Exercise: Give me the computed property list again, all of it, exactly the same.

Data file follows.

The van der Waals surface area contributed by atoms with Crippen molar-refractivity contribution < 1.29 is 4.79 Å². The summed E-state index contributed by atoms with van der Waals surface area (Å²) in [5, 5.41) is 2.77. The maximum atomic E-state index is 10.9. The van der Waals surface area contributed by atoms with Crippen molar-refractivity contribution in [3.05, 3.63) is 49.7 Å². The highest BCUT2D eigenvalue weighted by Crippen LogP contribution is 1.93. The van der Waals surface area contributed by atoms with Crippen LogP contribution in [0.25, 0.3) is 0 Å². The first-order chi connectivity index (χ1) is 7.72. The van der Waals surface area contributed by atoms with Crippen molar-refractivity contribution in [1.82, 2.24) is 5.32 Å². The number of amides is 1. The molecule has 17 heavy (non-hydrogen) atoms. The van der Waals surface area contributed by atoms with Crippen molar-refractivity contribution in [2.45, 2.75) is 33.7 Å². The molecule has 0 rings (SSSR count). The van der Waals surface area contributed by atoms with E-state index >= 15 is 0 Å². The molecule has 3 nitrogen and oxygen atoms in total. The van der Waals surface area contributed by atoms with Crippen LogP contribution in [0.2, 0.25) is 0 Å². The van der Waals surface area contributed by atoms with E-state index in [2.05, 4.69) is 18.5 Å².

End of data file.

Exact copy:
The van der Waals surface area contributed by atoms with Crippen molar-refractivity contribution < 1.29 is 4.79 Å². The summed E-state index contributed by atoms with van der Waals surface area (Å²) in [5, 5.41) is 2.77. The maximum atomic E-state index is 10.9. The van der Waals surface area contributed by atoms with Crippen molar-refractivity contribution in [3.05, 3.63) is 49.7 Å². The highest BCUT2D eigenvalue weighted by Crippen LogP contribution is 1.93. The van der Waals surface area contributed by atoms with Crippen LogP contribution in [0.25, 0.3) is 0 Å². The first-order chi connectivity index (χ1) is 7.72. The van der Waals surface area contributed by atoms with Crippen molar-refractivity contribution in [1.82, 2.24) is 5.32 Å². The number of amides is 1. The molecule has 17 heavy (non-hydrogen) atoms. The van der Waals surface area contributed by atoms with Crippen molar-refractivity contribution in [2.45, 2.75) is 33.7 Å². The molecule has 0 rings (SSSR count). The van der Waals surface area contributed by atoms with E-state index >= 15 is 0 Å². The molecule has 3 nitrogen and oxygen atoms in total. The van der Waals surface area contributed by atoms with Crippen LogP contribution in [0.2, 0.25) is 0 Å². The van der Waals surface area contributed by atoms with E-state index in [2.05, 4.69) is 18.5 Å².